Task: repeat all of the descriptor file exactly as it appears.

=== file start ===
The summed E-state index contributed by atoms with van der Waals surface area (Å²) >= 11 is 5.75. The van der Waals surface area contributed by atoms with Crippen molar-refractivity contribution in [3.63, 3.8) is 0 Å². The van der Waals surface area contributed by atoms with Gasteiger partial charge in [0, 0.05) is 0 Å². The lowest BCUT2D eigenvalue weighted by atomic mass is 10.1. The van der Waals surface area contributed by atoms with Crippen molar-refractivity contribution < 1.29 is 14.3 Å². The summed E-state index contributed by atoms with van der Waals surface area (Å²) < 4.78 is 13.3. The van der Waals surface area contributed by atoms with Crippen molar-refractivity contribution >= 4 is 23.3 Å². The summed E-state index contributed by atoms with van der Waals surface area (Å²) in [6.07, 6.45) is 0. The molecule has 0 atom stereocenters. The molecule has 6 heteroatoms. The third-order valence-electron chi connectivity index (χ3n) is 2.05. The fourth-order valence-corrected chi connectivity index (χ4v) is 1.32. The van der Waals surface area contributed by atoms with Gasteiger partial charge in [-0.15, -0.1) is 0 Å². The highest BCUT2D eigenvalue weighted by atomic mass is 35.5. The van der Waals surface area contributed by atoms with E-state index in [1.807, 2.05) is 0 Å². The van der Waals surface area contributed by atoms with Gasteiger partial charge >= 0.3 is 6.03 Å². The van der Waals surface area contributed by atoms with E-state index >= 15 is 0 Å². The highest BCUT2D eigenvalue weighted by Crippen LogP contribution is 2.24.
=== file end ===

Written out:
The summed E-state index contributed by atoms with van der Waals surface area (Å²) >= 11 is 5.75. The van der Waals surface area contributed by atoms with Crippen molar-refractivity contribution in [3.63, 3.8) is 0 Å². The van der Waals surface area contributed by atoms with Gasteiger partial charge in [0, 0.05) is 0 Å². The lowest BCUT2D eigenvalue weighted by atomic mass is 10.1. The van der Waals surface area contributed by atoms with Crippen molar-refractivity contribution < 1.29 is 14.3 Å². The summed E-state index contributed by atoms with van der Waals surface area (Å²) < 4.78 is 13.3. The van der Waals surface area contributed by atoms with Crippen molar-refractivity contribution >= 4 is 23.3 Å². The summed E-state index contributed by atoms with van der Waals surface area (Å²) in [6.07, 6.45) is 0. The molecule has 0 atom stereocenters. The molecule has 6 heteroatoms. The third-order valence-electron chi connectivity index (χ3n) is 2.05. The fourth-order valence-corrected chi connectivity index (χ4v) is 1.32. The van der Waals surface area contributed by atoms with Gasteiger partial charge in [-0.15, -0.1) is 0 Å². The highest BCUT2D eigenvalue weighted by atomic mass is 35.5. The van der Waals surface area contributed by atoms with E-state index in [1.807, 2.05) is 0 Å². The van der Waals surface area contributed by atoms with Gasteiger partial charge >= 0.3 is 6.03 Å². The van der Waals surface area contributed by atoms with E-state index >= 15 is 0 Å². The highest BCUT2D eigenvalue weighted by Crippen LogP contribution is 2.24.